By Guillermo Martinez and Vincent West
MADRID (Reuters) – Lucky lottery players popped champagne corks across Spain on Wednesday afternoon as the winning numbers in a multi-billion euro Christmas draw were revealed, even as some ticket sellers protested to demand higher commissions on sales.
Known as ‘El Gordo’ (The Fat One), the festive draw dates back to 1812. Millions participate, eager for a piece of a large prize pot that this year reached 2.41 billion euros ($2.72 billion).
As the same numbers can be sold multiple times, winning tickets are often spread across different winners in different regions, with this year’s top prize landing in Madrid and the Canary Islands.
A local handball team in the Basque town of Basauri, just outside Bilbao, handed out some 120 tickets that each scooped the second prize worth 1.25 million euros, though most of them will be split among many owners.
The club president told local media around 1,200 people in the community would get a share.
“I haven’t processed it yet. I was in the mountains with the dogs,” said Jose Manuel Fernandez, who had a share in one of the tickets. “My wife didn’t believe it, she began to scream … We’re not used to winning.”
In the months leading up to the draw, in which a larger number of smaller prizes are also distributed, many Spaniards club together to buy tickets or fractions of them, often favouring particular vendors or numbers.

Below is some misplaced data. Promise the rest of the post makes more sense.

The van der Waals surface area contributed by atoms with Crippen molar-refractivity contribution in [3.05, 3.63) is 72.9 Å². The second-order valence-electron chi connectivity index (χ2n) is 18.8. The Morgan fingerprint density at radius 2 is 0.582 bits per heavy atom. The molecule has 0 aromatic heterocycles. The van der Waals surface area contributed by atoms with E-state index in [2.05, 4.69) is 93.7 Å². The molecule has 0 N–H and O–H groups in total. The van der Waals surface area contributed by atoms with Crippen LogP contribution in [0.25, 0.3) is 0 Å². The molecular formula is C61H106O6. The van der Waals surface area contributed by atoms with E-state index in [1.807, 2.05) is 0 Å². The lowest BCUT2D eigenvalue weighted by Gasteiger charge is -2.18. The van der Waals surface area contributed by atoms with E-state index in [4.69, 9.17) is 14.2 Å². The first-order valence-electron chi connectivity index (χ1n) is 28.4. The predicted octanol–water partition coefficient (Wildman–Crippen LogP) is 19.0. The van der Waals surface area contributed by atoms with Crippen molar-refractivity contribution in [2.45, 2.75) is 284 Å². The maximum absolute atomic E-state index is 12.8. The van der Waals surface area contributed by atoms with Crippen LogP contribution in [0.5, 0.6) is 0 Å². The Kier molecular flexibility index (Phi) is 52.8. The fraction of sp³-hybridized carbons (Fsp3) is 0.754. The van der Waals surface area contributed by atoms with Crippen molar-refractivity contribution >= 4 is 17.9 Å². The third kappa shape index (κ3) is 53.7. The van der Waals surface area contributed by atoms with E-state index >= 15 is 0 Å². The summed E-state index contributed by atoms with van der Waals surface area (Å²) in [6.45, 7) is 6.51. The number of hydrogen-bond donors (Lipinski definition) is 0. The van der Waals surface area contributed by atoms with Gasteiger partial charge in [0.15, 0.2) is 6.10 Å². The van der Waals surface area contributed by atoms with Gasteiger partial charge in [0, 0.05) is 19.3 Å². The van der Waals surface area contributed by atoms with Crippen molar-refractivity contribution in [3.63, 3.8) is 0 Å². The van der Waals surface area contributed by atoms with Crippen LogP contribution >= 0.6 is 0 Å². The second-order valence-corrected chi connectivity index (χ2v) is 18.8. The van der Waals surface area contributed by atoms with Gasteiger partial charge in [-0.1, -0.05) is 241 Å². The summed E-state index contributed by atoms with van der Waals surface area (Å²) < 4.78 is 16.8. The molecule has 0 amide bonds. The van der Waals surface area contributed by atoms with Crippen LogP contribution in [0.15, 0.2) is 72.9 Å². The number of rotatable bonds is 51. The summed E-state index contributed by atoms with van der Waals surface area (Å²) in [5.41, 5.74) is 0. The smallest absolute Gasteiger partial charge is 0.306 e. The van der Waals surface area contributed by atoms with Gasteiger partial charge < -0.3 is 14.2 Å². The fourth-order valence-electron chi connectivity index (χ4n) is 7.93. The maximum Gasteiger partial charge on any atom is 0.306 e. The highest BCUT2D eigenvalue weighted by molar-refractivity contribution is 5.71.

“You never expect it,” said Javier Monino whose recently-acquired kiosk in Madrid’s Atocha train station sold tickets worth more than 500 million euros in prizes.
“You always think you might sell it, then it happens,” he said, before spraying champagne outside his concession.
But not everyone was in high spirits. Some sellers walked off the job in protest at the 4% commission they get on Christmas tickets, compared with 6% on other draws, leaving them struggling to make ends meet, they say.
“It’s been 17 years that we’ve received the same commission,” said Natalia de la Fuente, 31, the daughter of a lottery seller.
“Prices go up, taxes go up and the commissions remain the same … This is impossible.”
She joined dozens of chanting protesters outside Madrid’s Teatro Real, where the draw takes place.
Inside, pairs of schoolchildren picked the winning numbers and sang them out to an enthusiastic crowd sporting extravagant costumes, ranging from Santa’s elves to the pope.
(Writing by Nathan Allen, Editing by Andrei Khalip, John Stonestreet and Alison Williams)